Some southern rockhopper penguin nesting colonies have recently shown dramatic falls in the number of breeding pairs. The Falkland Islands once housed the stronghold for southern rockhopper penguins, but over the last 60 years, numbers have declined by 90 percent (2).
A number of threats may be contributing to the declining populations of the southern rockhopper penguin, although the importance of individual threats and how they interact to impact on penguin populations are currently poorly understood (8).
Pollution and increasing disturbance at breeding colonies are thought to be major factors in driving declining rockhopper populations, due in part to the recent surge in ecotourism (2). Similarly, fishing operations, particularly squid fisheries may affect this species’ food supplies, although to what extent has yet to be fully ascertained (2) (7) (8).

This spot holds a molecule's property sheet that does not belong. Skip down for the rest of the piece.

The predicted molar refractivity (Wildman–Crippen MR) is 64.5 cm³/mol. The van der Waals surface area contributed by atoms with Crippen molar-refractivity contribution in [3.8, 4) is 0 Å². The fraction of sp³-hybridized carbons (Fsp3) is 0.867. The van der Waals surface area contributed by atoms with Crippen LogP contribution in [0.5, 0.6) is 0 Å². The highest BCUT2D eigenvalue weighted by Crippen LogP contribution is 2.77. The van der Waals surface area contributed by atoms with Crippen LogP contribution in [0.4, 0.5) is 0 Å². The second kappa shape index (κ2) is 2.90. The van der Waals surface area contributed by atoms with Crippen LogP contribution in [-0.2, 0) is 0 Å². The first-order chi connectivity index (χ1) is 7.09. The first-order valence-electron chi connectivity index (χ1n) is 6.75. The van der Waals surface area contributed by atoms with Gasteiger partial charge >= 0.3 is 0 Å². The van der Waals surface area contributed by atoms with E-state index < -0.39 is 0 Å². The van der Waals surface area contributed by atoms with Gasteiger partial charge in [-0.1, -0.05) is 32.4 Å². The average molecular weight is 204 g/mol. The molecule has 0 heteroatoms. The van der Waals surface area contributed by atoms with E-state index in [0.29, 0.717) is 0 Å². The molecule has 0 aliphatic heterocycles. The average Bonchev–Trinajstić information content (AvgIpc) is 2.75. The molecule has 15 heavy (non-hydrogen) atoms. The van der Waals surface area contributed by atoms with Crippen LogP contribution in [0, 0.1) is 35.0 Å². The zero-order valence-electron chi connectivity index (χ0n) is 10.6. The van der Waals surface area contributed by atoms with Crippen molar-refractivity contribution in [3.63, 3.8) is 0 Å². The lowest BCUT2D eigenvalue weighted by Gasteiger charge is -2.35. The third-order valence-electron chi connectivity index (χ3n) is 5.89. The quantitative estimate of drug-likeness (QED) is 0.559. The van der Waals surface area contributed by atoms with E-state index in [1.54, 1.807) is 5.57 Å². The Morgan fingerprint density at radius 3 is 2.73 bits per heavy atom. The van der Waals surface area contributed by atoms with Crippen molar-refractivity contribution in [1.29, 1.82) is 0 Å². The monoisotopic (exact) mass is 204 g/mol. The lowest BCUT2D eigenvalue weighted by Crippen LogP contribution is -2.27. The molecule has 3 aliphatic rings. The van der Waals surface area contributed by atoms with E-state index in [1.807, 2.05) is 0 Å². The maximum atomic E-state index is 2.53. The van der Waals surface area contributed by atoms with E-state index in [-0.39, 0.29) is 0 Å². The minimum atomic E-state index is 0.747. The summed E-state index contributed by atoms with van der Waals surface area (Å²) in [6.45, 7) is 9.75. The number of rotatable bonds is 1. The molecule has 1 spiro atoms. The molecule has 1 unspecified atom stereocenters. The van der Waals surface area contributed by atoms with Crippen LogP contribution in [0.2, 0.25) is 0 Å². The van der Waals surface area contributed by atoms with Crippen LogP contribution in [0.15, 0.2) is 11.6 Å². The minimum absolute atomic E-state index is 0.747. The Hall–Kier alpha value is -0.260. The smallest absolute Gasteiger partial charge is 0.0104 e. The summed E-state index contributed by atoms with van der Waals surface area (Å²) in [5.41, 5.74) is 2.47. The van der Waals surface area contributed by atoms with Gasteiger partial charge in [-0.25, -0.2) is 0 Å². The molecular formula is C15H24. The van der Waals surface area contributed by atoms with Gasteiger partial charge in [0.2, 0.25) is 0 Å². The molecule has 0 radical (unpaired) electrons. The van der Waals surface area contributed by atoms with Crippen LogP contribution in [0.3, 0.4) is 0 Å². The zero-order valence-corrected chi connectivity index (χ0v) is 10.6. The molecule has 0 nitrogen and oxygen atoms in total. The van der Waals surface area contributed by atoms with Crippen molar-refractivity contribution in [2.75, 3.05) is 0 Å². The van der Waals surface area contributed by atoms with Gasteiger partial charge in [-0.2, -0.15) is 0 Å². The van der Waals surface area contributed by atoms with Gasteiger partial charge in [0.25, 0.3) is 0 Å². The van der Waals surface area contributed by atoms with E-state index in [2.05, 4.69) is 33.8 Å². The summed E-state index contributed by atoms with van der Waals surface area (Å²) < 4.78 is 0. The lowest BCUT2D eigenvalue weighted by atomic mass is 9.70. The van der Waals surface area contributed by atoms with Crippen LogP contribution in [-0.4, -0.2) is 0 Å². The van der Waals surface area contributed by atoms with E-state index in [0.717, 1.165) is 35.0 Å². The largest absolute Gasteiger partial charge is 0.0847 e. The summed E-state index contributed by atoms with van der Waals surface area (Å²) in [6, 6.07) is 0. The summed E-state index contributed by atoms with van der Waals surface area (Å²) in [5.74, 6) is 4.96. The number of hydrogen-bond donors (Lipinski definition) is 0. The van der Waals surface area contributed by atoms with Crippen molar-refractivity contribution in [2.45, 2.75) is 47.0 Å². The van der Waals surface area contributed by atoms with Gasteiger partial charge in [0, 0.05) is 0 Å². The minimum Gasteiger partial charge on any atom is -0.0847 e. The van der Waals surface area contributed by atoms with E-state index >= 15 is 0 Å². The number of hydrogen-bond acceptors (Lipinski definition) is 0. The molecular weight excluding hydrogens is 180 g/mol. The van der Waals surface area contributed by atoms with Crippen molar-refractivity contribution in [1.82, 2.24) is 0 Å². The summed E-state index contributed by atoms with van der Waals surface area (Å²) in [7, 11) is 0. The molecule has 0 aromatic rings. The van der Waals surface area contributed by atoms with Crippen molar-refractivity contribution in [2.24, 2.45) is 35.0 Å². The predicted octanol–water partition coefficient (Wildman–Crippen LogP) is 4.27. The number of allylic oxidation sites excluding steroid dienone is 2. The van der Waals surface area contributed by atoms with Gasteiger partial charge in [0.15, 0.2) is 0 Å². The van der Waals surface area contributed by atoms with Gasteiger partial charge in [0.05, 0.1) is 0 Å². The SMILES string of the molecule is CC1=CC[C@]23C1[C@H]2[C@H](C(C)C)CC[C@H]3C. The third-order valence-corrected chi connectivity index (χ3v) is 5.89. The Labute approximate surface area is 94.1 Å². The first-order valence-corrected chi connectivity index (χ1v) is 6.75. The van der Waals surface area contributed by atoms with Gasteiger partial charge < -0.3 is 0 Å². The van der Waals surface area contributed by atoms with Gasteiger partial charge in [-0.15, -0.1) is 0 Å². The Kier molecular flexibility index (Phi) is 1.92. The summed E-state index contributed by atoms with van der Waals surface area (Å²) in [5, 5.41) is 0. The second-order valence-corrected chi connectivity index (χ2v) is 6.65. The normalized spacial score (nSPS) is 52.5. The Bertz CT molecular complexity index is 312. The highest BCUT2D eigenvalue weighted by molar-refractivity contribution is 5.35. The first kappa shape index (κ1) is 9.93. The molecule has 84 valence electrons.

Climate change is also likely to be affecting the southern rockhopper penguin, with warming temperatures affecting both terrestrial and marine habitats (10), and causing shift in marine food webs (2). Increases in sea surface temperatures associated with changes in the climate have been linked to penguin population declines. However, how this affects prey abundance is not well known, especially given the confounding effects of fisheries and other human activities on the penguin populations (11).
Other threats to the southern rockhopper penguin may include hydrocarbon exploitation off Argentina, energy production and mining within this species’ range, oil spills and oil pollution, introduced predators and invasive species, and harmful algal blooms (2) (7) (8). Smaller penguin colonies in particular may be more affected by land-based threats (8).